Dupont State Forest

Earlier this week I visited Dupont State Forest, a 10,000 plus acre recreational area near Cedar Mountain, North Carolina. I've been to the park several times in the past few years to see Hooker Falls, Triple Falls, and High Falls. This time, I chose to visit High Falls (since it's on the way) and three waterfalls I've never been to: Grassy Creek Falls, Bridal Veil Falls, and Wintergreen Falls.

High Falls, Grassy Creek Falls, and Bridal Veil Falls are all accessible from the High Falls access area.

On the day I arrived, the winds were rather gusty at the elevation of the access area, and showers were expected late in the day. Even on a weekday, plenty of cars and trucks were parked in the access area.

This bathroom facility is new to me.
A welcome enter is under construction and is expected to open in July.
This log building was only partially finished by a private developer when the state took over the land in 2000. A photo and history of the building can be found in the December 2011 newsletter for the Friends of Dupont Forest.

High Falls is my first waterfall. In 2011, I took Buck Forest Road to High Falls. This time, I'm taking a trail, new to me, providing a more direct trail to the waterfall. A nice side benefit is no horses allowed so I don't have to watch out for horse poop.

Once I made it to the overlook, I noticed another change. The rocky trail I used during my last visit in 2011 to access the base of High Falls is now closed with "no entry" signs. Too bad, because the view was fantastic.
from 2011
River Bend Trail is now the approved way to access the base, but the trail ends where the view isn't as good as the one shown in the above photo. A warning at the trail's entrance warns you to come out the same way you came in, just in case you had any sneaky ideas of going back up the old way.
The overlook still has a nice view of High Falls, except for the trees. However, I found a view I liked better from a picnic shelter a short distance away.
The picnic shelter is High Falls picnic shelter, and is on the spot where Buck Forest Lodge stood from 1940 until the 1970s.
The double chimney is all that's left of the lodge.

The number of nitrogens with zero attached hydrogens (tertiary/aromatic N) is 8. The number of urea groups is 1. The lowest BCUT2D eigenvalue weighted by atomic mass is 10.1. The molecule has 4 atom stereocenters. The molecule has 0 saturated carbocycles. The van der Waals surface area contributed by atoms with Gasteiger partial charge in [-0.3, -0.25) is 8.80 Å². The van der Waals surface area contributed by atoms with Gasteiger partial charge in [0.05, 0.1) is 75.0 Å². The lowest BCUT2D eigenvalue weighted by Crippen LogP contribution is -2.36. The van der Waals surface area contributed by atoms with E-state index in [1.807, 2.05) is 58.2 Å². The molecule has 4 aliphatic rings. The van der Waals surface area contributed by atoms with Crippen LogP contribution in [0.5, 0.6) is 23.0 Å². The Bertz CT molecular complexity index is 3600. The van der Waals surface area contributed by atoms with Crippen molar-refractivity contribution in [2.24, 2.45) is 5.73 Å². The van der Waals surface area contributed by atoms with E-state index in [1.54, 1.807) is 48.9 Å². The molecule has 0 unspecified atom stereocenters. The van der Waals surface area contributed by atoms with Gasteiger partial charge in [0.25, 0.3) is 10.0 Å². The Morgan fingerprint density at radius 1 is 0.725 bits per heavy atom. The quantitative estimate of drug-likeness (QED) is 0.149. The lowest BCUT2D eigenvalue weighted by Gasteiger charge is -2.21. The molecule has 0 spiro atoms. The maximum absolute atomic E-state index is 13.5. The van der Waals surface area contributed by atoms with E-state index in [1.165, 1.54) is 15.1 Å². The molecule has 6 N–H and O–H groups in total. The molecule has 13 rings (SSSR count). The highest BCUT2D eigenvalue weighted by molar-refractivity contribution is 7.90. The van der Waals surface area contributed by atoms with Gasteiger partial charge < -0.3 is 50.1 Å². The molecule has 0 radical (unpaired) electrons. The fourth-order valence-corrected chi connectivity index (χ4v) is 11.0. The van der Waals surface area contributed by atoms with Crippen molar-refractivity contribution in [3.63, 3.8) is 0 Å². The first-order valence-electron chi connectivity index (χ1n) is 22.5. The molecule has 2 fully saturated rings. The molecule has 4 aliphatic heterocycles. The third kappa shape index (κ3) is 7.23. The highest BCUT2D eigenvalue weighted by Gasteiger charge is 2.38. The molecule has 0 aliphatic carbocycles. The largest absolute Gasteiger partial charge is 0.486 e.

The phrase "April 28 1941 P.F.R." is supposed to be carved somewhere on the chimney according to Dupont State Forest history buff John Carney, but I didn't find anything obvious this trip.

After a snack under the picnic shelter, I moved on to Grassy Creek Falls off of Grassy Creek Falls Trail.
The trail isn't as well maintained as the other trails, but it's still easy enough to follow. This waterfall is not very visible or easily photographed, even with plant growth just getting started.
Bridal Veil Falls was my next waterfall. The path there took me near Lake Julia...
and a horse barn...
Bridal Veil Falls can be seen in two popular movies: 1992's Last of the Mohicans and The Hunger Games. This waterfall has a lower section...
 
and an upper section.
No sanctioned path exists to the upper section, and multiple signs warn you of the possible consequences if you go up the waterfall.
I noticed the clouds were getting darker as I began hiking back to my car. Rain began falling just as I entered the parking area, so I decided to call it a day. Wintergreen Falls would have to wait for another day, leaving it the only waterfall in DuPont I haven't yet visited.

My photo album of this visit is on Google Photos.

Dupont State Forest related websites


History of Dupont State Forest

Comments

Popular posts from this blog

Wilson Creek and the ghost town of Mortimer

Waterfalls of the Clemson Experimental Forest

On the summit of Paris Mountain